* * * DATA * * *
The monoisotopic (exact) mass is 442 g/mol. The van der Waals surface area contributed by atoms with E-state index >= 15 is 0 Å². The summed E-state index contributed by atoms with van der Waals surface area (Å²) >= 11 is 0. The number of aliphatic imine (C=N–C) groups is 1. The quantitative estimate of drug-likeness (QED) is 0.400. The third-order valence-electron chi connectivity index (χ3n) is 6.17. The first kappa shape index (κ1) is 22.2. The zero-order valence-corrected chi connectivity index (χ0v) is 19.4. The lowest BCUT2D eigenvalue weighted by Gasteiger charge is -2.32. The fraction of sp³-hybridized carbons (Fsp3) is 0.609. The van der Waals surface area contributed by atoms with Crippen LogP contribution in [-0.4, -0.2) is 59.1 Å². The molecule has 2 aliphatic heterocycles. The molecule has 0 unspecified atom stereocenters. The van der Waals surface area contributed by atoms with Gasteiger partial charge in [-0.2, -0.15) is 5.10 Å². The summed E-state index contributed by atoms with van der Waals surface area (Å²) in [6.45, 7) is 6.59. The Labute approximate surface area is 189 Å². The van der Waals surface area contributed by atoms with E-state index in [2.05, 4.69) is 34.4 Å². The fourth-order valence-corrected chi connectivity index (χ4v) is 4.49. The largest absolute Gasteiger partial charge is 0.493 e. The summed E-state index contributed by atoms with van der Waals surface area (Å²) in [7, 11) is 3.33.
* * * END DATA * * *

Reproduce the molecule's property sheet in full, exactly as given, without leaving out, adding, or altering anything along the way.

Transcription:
The monoisotopic (exact) mass is 442 g/mol. The van der Waals surface area contributed by atoms with E-state index >= 15 is 0 Å². The summed E-state index contributed by atoms with van der Waals surface area (Å²) >= 11 is 0. The number of aliphatic imine (C=N–C) groups is 1. The quantitative estimate of drug-likeness (QED) is 0.400. The third-order valence-electron chi connectivity index (χ3n) is 6.17. The first kappa shape index (κ1) is 22.2. The zero-order valence-corrected chi connectivity index (χ0v) is 19.4. The lowest BCUT2D eigenvalue weighted by Gasteiger charge is -2.32. The fraction of sp³-hybridized carbons (Fsp3) is 0.609. The van der Waals surface area contributed by atoms with Crippen LogP contribution in [-0.4, -0.2) is 59.1 Å². The molecule has 2 aliphatic heterocycles. The molecule has 0 unspecified atom stereocenters. The van der Waals surface area contributed by atoms with Gasteiger partial charge in [-0.2, -0.15) is 5.10 Å². The summed E-state index contributed by atoms with van der Waals surface area (Å²) in [6.45, 7) is 6.59. The Labute approximate surface area is 189 Å². The van der Waals surface area contributed by atoms with E-state index in [2.05, 4.69) is 34.4 Å². The fourth-order valence-corrected chi connectivity index (χ4v) is 4.49. The largest absolute Gasteiger partial charge is 0.493 e. The summed E-state index contributed by atoms with van der Waals surface area (Å²) in [7, 11) is 3.33.